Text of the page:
This past Tuesday, Sept. 17, Mercyhurst campus, along with the rest of the United States celebrated the anniversary of the signing of the Constitution.
Unlike the rest of the U.S., however, Mercyhurst students and faculty alike had the opportunity to gather at the Mercy Heritage Room Tuesday evening to listen to Tina Fryling, J.D., discuss some of the facts and flaws of the nation’s most scrutinized foundational document.
Fryling, an associate professor of criminal justice at Mercyhurst and member of the House of Delegates of the Pennsylvania Bar Association, began her lecture by saying that even on its 224th birthday, the U.S. Constitution remains “interesting and full of life.”
Judging by the standing-room-only crowd, it would appear she was right.
Though it was clear that some students were in attendance for a class requirement or extra-credit, there were still more there for the sole purpose of being refreshed on the concepts that shaped, and continue to shape the United States as we know it today.
Fryling went on to discuss the process that the Delegates went through in order to write the Constitution. Hearing about their intense schedule of debates, that ran from 10 a.m. to 3 p.m., 6 days a week for 100 days, made Mercyhurst’s new semester system seem less murderous.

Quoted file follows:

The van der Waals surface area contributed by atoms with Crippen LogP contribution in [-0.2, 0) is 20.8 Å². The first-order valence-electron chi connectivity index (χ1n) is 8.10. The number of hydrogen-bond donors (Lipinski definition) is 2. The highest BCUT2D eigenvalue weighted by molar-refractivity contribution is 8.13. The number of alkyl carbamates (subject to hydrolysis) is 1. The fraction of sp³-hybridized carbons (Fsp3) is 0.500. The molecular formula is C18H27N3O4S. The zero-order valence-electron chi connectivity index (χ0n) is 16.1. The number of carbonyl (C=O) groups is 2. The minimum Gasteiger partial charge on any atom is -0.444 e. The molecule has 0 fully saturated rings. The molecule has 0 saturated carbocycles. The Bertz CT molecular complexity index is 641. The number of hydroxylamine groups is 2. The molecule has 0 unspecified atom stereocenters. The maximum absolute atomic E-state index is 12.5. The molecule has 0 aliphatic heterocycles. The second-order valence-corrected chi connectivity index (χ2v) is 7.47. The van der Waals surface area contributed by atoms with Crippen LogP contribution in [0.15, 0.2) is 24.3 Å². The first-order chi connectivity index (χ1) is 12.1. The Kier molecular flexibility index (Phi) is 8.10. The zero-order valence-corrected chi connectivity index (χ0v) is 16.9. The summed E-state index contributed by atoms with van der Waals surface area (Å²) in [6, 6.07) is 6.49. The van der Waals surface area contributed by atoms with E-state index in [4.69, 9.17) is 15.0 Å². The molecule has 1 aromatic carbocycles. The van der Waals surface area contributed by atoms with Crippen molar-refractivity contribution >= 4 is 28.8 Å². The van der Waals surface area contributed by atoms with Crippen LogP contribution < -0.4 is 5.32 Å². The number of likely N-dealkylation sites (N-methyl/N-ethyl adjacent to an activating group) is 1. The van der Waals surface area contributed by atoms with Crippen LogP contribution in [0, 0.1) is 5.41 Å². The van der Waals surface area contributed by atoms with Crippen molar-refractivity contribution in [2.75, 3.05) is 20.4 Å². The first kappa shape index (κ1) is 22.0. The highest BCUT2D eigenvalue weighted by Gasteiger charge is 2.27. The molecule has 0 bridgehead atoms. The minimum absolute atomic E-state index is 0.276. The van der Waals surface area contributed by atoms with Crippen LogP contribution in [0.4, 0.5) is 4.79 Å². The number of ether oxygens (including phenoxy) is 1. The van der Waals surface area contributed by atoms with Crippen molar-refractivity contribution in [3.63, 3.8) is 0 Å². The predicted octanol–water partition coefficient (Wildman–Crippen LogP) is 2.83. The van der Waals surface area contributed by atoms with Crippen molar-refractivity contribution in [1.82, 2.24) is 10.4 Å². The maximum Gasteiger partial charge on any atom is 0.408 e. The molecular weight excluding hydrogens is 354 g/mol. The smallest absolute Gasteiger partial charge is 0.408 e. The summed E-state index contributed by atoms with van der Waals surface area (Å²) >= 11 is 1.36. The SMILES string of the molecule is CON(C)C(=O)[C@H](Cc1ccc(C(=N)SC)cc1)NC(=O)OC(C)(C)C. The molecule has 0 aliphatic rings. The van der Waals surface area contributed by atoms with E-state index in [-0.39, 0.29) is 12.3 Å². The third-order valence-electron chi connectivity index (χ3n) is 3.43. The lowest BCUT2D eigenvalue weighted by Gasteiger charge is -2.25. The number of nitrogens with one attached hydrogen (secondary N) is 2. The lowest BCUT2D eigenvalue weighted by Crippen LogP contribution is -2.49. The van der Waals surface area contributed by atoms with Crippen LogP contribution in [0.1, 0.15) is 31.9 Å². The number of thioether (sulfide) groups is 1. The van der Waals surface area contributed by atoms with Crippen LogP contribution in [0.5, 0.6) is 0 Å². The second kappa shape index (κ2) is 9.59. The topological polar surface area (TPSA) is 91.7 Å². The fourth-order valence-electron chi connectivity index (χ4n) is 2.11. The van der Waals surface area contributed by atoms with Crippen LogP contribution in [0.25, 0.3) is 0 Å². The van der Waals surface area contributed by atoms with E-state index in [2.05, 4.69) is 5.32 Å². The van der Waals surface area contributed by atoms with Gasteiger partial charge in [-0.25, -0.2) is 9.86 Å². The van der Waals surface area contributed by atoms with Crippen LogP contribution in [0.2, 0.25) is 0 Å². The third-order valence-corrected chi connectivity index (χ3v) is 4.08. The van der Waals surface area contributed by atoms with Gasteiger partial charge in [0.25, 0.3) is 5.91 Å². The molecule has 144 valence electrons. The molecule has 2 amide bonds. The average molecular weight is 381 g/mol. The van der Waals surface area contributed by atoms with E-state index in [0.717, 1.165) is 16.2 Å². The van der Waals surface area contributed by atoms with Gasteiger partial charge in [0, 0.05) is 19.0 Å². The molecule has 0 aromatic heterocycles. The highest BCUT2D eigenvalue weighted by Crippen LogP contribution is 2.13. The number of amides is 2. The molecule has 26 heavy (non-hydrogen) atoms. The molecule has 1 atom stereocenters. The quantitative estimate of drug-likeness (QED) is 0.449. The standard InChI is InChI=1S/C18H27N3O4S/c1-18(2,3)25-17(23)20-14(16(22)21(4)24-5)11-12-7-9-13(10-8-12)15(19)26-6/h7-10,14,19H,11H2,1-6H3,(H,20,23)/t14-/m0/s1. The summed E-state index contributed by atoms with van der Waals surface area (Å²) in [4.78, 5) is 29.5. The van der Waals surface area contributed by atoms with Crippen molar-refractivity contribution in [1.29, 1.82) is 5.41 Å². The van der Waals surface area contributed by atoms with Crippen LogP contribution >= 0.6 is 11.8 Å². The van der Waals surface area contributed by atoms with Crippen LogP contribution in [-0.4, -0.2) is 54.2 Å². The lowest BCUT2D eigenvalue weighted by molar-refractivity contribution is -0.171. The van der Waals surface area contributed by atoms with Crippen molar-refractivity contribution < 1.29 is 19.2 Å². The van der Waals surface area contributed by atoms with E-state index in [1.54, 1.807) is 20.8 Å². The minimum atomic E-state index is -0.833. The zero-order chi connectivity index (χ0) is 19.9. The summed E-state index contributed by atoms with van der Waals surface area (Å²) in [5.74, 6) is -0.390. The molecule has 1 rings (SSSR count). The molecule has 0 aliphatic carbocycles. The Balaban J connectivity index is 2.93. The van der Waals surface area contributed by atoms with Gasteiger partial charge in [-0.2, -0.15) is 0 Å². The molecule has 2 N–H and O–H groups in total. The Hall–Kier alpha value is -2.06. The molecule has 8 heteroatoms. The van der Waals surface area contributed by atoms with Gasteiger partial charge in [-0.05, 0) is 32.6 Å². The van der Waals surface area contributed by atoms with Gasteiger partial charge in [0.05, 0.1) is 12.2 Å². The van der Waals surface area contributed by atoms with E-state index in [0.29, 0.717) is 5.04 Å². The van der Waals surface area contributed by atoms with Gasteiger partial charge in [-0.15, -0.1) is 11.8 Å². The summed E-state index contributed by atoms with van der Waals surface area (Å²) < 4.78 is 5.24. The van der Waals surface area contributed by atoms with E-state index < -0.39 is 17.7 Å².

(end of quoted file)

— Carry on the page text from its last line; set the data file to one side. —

She then talked about the most pressing issues in our society today, the issues that have people running back to reference the constitution; the three main ones being the NSA spying, gun laws and New York’s new “Stop and Frisk” policies.
“The Framers were not concerned about Facebook,” Fryling said while speaking on the NSA controversy. She said with confidence that the Framers would have been strongly against the recent invasions of the NSA.
Fryling talked positively about the Constitution throughout most of the lecture, stating that it is still “absolutely as relevant as it was when it was written.” She summed up part of her admiration for it by quoting Will Rogers, who said that “Our Constitution protects aliens, drunks and U.S. senators.”
Fryling said she does not think the Constitution “makes everything right,” saying that we, as citizens, “have to challenge it.”
However, regarding the flaws of the U.S. government, she went on to say, “At least we’re able to dialog about it.” The beauty of the United States, then, is “the fact that we know things are happening and that people can say things.”
“Nobody stops you on your way to class and says ‘let me search your book bag,” she states. “… and if they do, come see me.”